Vinnie Mirchandani has a new book out "The New Technology Elite". It's a followup to his previous opus "The New Polymath". Because I contributed a page or two in each book, I didn't think it appropriate for me to write a review of the book. So, instead, I shot a few questions at Vinnie so that you, the reader, can get Vinnie's insights directly.
Q: So Vinnie, you and I go way back. We've been colleagues and competitors for ages but most of this has been around the ERP space. Your latest book, The New Technology Elite, is decidedly un-ERP. Of the hundreds of examples of innovation in it, only a handful point to this space. Why is that?
Brian, one of the mega-trends in the book is how for technology buyers/users the big opportunity is to embed technology into their products and services. When I started the book research, I figured 8 to 10 industries like medical devices, autos and outlier companies like Nike with sensors in shoes would be my focus. In the end, the book profiles over 75 industries with "smart" products or services. Smart showers from Moen, Smart Hotel room at The Plaza, dramatically tech-enabled aviation experience at Virgin America etc etc. So for these companies, technology is moving from process to product and the book looks at product design excellence, technology supply chains, the role of physical touch and test drives etc.
ERP continues to be important, but is still about process optimization, not product enhancement, so got a bit less play in the book. However, I do profile Elite implementations like Flextronics' global Workday project and Groupon's rapid multi-country NetSuite financials project.
Q: Amazon figures largely in this book. Why are you so enamored with them?
The other mega-trend in book is how technology vendors are increasingly best practice leaders in many areas. In contrast to technology buyers I described in the previous question, for vendors, technology focus is shifting from product to process excellence. So Apple Retail operations are far profitable and have better customer satisfaction metrics than those of much older and wiser retailers. Google's sustainability initiative and investments are top notch etc.
Amazon as a company is impressive on many process fronts - in its AWS data centers, its logistics and innovations like Prime Shipping, the science behind its its customer analytics. I included CEO Jeff Bezos' 2010 Annual Letter to his shareholders in its entirety because it is an amazing example of technology jargon and directions market watchers will increasingly get to hear from companies they track. Amazon definitely qualifies as one the Technology Elite. But in terms of page count, Apple, Google and others do better than Amazon in the book.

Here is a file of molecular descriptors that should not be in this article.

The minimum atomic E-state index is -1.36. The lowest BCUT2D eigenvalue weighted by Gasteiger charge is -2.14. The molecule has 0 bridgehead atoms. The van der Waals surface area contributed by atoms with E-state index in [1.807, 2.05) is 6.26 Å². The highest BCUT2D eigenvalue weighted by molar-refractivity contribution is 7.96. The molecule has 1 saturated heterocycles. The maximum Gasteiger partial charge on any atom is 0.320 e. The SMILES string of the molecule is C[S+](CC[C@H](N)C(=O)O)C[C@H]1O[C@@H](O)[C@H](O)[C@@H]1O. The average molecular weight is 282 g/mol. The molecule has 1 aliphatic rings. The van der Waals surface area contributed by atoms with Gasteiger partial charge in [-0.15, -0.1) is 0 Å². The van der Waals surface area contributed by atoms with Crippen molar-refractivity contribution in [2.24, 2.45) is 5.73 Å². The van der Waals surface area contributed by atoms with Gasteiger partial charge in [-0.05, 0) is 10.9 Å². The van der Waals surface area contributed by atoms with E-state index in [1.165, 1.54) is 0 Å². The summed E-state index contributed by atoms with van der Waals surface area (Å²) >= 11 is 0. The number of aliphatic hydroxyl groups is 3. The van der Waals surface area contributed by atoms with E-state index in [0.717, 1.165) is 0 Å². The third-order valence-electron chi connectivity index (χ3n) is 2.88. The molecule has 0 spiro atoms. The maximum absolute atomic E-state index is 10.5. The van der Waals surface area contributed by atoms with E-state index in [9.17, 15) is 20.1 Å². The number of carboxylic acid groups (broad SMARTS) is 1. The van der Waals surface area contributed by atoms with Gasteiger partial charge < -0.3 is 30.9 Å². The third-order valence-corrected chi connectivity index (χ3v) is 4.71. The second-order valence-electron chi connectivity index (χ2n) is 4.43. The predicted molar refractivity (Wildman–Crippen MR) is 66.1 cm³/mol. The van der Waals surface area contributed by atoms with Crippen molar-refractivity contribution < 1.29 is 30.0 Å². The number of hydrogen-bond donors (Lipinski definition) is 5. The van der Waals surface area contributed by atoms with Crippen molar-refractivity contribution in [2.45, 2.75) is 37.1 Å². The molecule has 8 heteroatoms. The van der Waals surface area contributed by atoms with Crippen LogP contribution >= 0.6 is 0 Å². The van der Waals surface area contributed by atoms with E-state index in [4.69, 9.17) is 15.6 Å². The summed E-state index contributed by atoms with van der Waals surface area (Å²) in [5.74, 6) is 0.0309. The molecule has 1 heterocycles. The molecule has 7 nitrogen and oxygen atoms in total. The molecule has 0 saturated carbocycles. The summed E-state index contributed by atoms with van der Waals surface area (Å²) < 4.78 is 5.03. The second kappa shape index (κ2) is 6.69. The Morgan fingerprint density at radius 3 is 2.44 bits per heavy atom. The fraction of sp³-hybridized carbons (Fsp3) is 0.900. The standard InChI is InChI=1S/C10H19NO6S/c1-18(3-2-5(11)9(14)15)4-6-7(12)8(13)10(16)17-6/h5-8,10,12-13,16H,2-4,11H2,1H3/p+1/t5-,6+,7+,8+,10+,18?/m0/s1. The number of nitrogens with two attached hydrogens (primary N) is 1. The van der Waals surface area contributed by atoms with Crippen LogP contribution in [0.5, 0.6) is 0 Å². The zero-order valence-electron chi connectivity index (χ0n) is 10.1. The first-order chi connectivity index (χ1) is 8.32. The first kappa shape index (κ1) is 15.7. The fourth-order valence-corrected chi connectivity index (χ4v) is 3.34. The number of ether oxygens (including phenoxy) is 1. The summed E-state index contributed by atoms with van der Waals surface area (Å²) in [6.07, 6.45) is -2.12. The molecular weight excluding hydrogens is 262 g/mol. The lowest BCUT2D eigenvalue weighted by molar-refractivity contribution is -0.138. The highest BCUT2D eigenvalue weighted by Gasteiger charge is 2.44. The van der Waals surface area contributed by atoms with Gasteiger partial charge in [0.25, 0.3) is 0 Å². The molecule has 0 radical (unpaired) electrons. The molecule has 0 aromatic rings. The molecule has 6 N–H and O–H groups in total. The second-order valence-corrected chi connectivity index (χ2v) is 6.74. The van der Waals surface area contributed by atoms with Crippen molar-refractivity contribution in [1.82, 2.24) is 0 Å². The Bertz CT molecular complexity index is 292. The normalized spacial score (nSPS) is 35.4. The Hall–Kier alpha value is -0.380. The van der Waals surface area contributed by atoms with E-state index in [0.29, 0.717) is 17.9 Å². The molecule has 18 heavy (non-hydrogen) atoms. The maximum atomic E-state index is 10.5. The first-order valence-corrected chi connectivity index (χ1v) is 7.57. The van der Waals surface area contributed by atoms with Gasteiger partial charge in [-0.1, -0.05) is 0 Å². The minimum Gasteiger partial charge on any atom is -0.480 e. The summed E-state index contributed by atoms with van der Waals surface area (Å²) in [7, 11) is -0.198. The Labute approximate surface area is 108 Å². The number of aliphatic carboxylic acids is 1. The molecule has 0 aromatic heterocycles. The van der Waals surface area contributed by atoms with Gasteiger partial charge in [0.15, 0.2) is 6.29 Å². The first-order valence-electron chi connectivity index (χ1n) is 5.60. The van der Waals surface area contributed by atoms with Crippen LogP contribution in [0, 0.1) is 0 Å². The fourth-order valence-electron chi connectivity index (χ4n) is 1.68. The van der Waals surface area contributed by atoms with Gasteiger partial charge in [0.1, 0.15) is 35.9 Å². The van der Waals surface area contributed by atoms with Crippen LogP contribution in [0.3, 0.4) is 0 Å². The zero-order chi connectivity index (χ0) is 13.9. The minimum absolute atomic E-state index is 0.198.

Q: You profiled dozens of innovative firms in your book. What organizations did you want to interview but couldn't? Why?
There are hundreds of cameos of innovative products in the book. Many had come to my attention from my New Florence blog where I post 300-400 innovations a year. I would have loved to interview many of those product teams about design decisions, packaging nuances, next release planning etc. Of course, the book would have been 3X the length, and I would still be writing it! Seriously, this is what Florence must have felt like 6 centuries ago during the European Renaissance. So much innovation going on! Exciting times.
Q: Where does curiosity fit in when it comes to innovation?
I am shamelessly curious when I look for posts on my innovation blog. Example: at our local Chinese takeout I noticed a printer which printed the customer receipt in English and for the cooks, the order in Chinese. The owner noticing my interest asked me to come back when the crowds had thinned out and gave me a nice tour of the specialized software, monitor etc. Inspiration can come from customer ideas, nature, other industries - so many sources, so to me keeping your antennae open is critical for innovation.
Q: Can innovation be mandated? Practically, how does a firm become innovative? Is it a matter of intelligence, will, people, engineering savvy.... What is the secret sauce?
Brian, for some reason, most definitions of innovation tend to be product centric. You can often have more dramatic impact with business model innovation, channel innovation, sourcing innovation. Everyone credits Apple with innovative products, but as my book shows they have also brought business model innovation to music, books and mobile service. They innovated retail operations when everyone was saying brick and mortar was dying. They completely outsourced manufacturing when most continued with at least some company owned plants to manage supplier risk.
In the book, I highlight 12 attributes of the technology elite including design elegance, speed, social savvy etc. So, to me the secret sauce is a combination of those attributes.
The other myopic point I see is around using R&D spend as a proxy for innovation. To me a far better metric is what proportion of your revenues come from new products introduced in the last 3 years. That is a customer validated data point you are doing something right, not some internal mandate, as you call it, for innovation.
Q: What one thing do you want people to take away when they read your latest book?
Just one thing from a 400 page book? Heheh.
Brian, when you and I started our careers in technology in the 80s, I remember there was a palpable excitement about IT providing strategic advantage. In the last 2 decades IT has mostly been control and compliance focused. Now it has a chance to become product, revenue and growth focused as so many case studies in the book show.
We can start to dream of strategic advantage again. How exciting is that?